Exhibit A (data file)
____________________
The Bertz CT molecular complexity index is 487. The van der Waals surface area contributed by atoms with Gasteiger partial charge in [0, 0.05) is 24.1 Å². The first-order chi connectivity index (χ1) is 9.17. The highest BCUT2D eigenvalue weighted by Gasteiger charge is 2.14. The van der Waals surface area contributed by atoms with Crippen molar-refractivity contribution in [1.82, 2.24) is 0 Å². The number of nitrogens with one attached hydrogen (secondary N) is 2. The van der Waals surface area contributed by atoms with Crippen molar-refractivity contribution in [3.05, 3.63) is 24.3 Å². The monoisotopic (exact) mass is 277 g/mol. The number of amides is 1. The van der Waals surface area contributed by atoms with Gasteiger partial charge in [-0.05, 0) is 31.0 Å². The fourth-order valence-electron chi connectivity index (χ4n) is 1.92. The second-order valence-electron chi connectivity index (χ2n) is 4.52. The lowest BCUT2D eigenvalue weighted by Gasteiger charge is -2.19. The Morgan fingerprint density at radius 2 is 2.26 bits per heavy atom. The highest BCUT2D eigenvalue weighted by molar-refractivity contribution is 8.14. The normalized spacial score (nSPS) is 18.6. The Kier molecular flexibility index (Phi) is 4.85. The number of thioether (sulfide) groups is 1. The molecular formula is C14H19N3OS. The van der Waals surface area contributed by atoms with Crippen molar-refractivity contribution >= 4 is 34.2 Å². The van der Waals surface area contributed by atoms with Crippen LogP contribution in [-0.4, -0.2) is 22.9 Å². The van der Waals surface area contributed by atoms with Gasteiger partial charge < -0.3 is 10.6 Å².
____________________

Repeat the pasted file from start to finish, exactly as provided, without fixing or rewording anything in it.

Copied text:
The Bertz CT molecular complexity index is 487. The van der Waals surface area contributed by atoms with Gasteiger partial charge in [0, 0.05) is 24.1 Å². The first-order chi connectivity index (χ1) is 9.17. The highest BCUT2D eigenvalue weighted by Gasteiger charge is 2.14. The van der Waals surface area contributed by atoms with Crippen molar-refractivity contribution in [1.82, 2.24) is 0 Å². The number of nitrogens with one attached hydrogen (secondary N) is 2. The van der Waals surface area contributed by atoms with Crippen molar-refractivity contribution in [3.05, 3.63) is 24.3 Å². The monoisotopic (exact) mass is 277 g/mol. The number of amides is 1. The van der Waals surface area contributed by atoms with Gasteiger partial charge in [-0.05, 0) is 31.0 Å². The fourth-order valence-electron chi connectivity index (χ4n) is 1.92. The second-order valence-electron chi connectivity index (χ2n) is 4.52. The lowest BCUT2D eigenvalue weighted by Gasteiger charge is -2.19. The Morgan fingerprint density at radius 2 is 2.26 bits per heavy atom. The highest BCUT2D eigenvalue weighted by molar-refractivity contribution is 8.14. The normalized spacial score (nSPS) is 18.6. The Kier molecular flexibility index (Phi) is 4.85. The number of thioether (sulfide) groups is 1. The molecular formula is C14H19N3OS. The van der Waals surface area contributed by atoms with Crippen molar-refractivity contribution >= 4 is 34.2 Å². The van der Waals surface area contributed by atoms with Crippen LogP contribution in [-0.4, -0.2) is 22.9 Å². The van der Waals surface area contributed by atoms with Gasteiger partial charge < -0.3 is 10.6 Å².